1097P - PD-L1 expression and overall survival among patients with melanoma

Date 28 September 2014
Event ESMO 2014
Session Poster Display session
Topics Skin Cancers
Pathology/Molecular Biology
Basic Scientific Principles
Presenter Torben Steiniche
Citation Annals of Oncology (2014) 25 (suppl_4): iv374-iv393. 10.1093/annonc/mdu344
Authors T. Steiniche1, A.V. Danielsen1, Z. Wang2, P.S. Nielsen1, L. Bastholt3, H. Schmidt4, I.M. Svane5, M. Dolled-Filhart6, K. Emancipator7, R. Weiner6, M. Busch-Sorensen8, W. Zhou9
  • 1Institute Of Pathology, Aarhus University Hospital, 8000 - Aarhus/DK
  • 2Bards, Merck Sharp & Dohme, Beijing/CN
  • 3Onkologisk Afdeling R, Odense University Hospital, 5000 - Odense C/DK
  • 4Oncology, Aarhus University Hospital, Aarhus/DK
  • 5Department Of Oncology And Of Haematology, University Hospital Herlev, DK-2730 - Herlev/DK
  • 6Molecular Biomarkers And Diagnostics, Merck & Co., Inc., Rahway/US
  • 7Molecular Biomarkers And Diagnostics, Merck Research Laboratories, Rahway/US
  • 8Epidemiology, Merck & Co., Inc., Ballerup/DK
  • 9Epidemiology, Merck Research Laboratories, North Wales/US



Recent clinical trial results suggest programmed cell death ligand-1 (PD-L1) expression may predict response to anti-PD-1 therapy. There are conflicting data regarding PD-L1 expression as a prognostic factor among patients with melanoma treated with standard of care (SOC) therapies.


We evaluated the relationship between PD-L1 expression and overall survival (OS) in 223 melanoma patients diagnosed in Denmark between 2001 and 2010. Tumor PD-L1 expression was measured using a prototype immunohistochemistry assay with the 22C3 antibody, and PD-L1 positivity was defined as staining in ≥1% of cells. Analyses of PD-L1 expression with survival outcomes were performed using Cox proportional hazards models, Kaplan-Meier methods, and the log-rank test, adjusting for age, gender, stage, and performance status.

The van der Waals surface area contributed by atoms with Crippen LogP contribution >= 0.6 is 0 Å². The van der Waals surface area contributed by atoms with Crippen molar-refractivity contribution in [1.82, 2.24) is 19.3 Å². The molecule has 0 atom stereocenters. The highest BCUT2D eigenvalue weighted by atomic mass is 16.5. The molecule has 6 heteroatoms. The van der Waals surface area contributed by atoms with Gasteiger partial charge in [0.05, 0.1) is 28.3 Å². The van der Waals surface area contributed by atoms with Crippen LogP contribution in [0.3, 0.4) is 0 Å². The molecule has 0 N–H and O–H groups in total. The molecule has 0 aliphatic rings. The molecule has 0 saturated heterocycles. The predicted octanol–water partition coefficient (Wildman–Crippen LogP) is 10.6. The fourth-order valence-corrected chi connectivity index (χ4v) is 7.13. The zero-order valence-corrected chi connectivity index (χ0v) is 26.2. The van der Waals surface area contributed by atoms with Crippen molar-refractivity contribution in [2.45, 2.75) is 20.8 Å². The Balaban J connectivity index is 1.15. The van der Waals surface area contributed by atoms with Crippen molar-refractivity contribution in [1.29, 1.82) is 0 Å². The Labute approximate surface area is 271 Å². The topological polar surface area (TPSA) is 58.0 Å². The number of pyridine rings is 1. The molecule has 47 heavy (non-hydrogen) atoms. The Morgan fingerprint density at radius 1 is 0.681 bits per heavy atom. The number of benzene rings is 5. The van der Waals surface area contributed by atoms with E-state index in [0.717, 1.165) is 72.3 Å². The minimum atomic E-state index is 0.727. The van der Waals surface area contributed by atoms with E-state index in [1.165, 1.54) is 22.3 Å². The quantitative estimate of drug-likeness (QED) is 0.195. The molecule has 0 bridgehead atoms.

Median (range) age was 59 years (19-90), and 36% of patients were female. At diagnosis, 48% had stage I-IIIA disease and 45% had stage IIIB-IV disease (6% had missing stage information). 88% of the tumor samples were collected within 6 months of diagnosis. 212 patients received surgery as initial therapy. Among the 167 patients who received chemotherapy or immunotherapy, 17% received 1 regimen, 43% received 2 regimens, and 40% received 3+ regimens. The first-line regimen, excluding adjuvant therapy, was interleukin-2 or interferon (49%), temozolomide (24%), ipilumumab (19%), vemurafenib (3%), or other (5%). 49% of patients were PD-L1 positive. There was no significant association between PD-L1 expression and OS from time of diagnosis, with an adjusted hazard ratio (AHR) of 0.71 for the PD-L1–positive group versus the PD-L1–negative group (95% confidence interval [CI], 0.42-1.21; n = 108) among stage I-IIIA patients, and 1.12 (95% CI, 0.66-1.88; n = 101) among stage IIIB-IV patients. There was also no association between PD-L1 expression and OS among ipilimumab-treated patients (n = 136), with a 1-yr survival rate of 45% (95% CI, 32%-57%) in the PD-L1–positive group and 47% (33%-60%) in the PD-L1–negative group (AHR, 0.93; 95% CI, 0.60-145).


Our results do not suggest that PD-L1 is a strong prognostic factor among patients with melanoma treated with SOC therapies, including immunotherapy.


T. Steiniche: Corporate-sponsored research–Merck Sharp & Dohme; Z. Wang: Full-time employment–Merck & Co., Inc.; M. Dolled-Filhart: Full-time employment–Merck & Co., Inc.; K. Emancipator: Full-time employment–Merck & Co., Inc.; R. Weiner: Full-time employment–Merck & Co., Inc.; M. Busch-Sorensen: Full-time employment–Merck & Co., Inc.; W. Zhou: Merck Research Laboratories–Full-time employment with stock ownership.; All other authors have declared no conflicts of interest.